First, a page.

If you’re going to exercise, you need to see how it affects your blood sugar. If you have diabetes or prediabetes, try this simple experiment. Check your blood sugar values before you exercise, and then take it again afterwards to see and understand what exercise does to your blood sugar. During exercise, insulin needs to be available to help sugar get into your cells, but must also keep a low profile because a high level of insulin in the blood tells the liver not to release glucose, which you need to keep your energy up. So lets learn some basics on the relationship between diabetes and exercise and see how you can use this to your advantage.
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Diabetes is of two types - one where the insulin is not secreted in a sufficient quantity and second where your body cannot use the insulin that is secreted in sufficient quantity. The latter is also known as insulin resistance. Either way, the result is high levels of blood sugar. When you exercise, your muscles take up the glucose from your blood for energy. Thus regulating your blood glucose levels. Even if you are insulin resistant, exercising improves the effect of insulin, meaning it can also correct insulin resistance with time.
Several different factors play a role in lowering or raising the blood sugar levels in one’s body. Some of the major aspects would be – diet, stress, sleep cycle, exercise, etc. Yes, all of these things and a lot more can play a huge role in the overall sugar levels. One of the major things each doctor emphasizes when a person is diagnosed with diabetes is the importance of diabetes fitness. However, this exercise would also need to be well-planned and curated specifically to the needs of each person and how their bodies might respond to particular workout regimes. That being said, each day, before a workout, the blood sugar levels might be different, this might also alter the plans in the schedule and type of exercises.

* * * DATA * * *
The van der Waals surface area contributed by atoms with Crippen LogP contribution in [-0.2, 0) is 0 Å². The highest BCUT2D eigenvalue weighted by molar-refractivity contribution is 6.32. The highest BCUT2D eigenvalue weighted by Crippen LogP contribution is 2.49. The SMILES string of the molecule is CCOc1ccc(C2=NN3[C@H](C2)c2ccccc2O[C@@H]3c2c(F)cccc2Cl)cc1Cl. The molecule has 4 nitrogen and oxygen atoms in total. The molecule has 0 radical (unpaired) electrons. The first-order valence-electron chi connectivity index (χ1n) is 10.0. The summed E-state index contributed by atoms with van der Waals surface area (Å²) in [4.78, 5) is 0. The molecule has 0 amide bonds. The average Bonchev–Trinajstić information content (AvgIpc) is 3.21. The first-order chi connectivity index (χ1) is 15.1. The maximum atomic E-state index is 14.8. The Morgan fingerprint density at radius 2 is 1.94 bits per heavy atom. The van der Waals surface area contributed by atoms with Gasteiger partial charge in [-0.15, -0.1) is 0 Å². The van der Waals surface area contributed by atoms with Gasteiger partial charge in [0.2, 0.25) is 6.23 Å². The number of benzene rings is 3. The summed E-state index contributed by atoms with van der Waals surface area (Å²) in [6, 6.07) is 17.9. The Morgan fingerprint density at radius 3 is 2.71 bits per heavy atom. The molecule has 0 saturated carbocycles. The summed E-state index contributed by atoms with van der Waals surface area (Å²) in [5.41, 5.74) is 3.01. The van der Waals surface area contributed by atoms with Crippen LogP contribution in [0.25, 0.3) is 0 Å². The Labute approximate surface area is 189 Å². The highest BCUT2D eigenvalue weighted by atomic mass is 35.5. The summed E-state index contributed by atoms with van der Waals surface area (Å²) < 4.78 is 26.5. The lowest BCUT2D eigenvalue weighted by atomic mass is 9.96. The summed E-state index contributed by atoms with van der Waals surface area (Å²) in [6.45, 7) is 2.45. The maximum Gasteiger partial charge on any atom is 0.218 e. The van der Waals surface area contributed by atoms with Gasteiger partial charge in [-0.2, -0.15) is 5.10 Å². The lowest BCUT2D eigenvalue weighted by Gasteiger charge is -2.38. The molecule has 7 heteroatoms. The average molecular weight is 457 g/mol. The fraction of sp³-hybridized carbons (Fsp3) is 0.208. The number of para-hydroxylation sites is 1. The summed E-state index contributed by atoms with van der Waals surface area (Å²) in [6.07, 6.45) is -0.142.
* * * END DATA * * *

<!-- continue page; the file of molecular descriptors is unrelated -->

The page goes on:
Here is how exercise can affect blood sugar levels:
In Type 2 diabetes, the insulin that is secreted is not effective and fails to regulate blood sugar levels. The risk of type 2 diabetes is greater in overweight individuals. It is also harder to control weight gain in individuals who have type 2 diabetes. It is proven that losing weight and maintaining a healthy weight helps in regulating blood sugar levels. Exercising, as mentioned earlier, can help regulate your blood glucose levels. It can also help you to maintain a healthy weight by increasing your muscle mass.
Many times, when a person with diabetes has hyperglycemia, they are advised to drink a lot of water and maybe go take a walk. Of course, this is subjective to the person, and the exact blood sugar reading on the glucometer. However, the benefits of exercise for a person with diabetes cannot be overstated as exercise and blood glucose are highly connected. There are several obvious and even underlying advantages to working out as it helps in lowering the blood sugars but also in several other ways like – improving cholesterol levels, strengthening muscles and bones, reducing stress with the release of endorphins, etc. It also improves the body’s sensitivity to insulin.
Other benefits of exercising for a person with diabetes could be: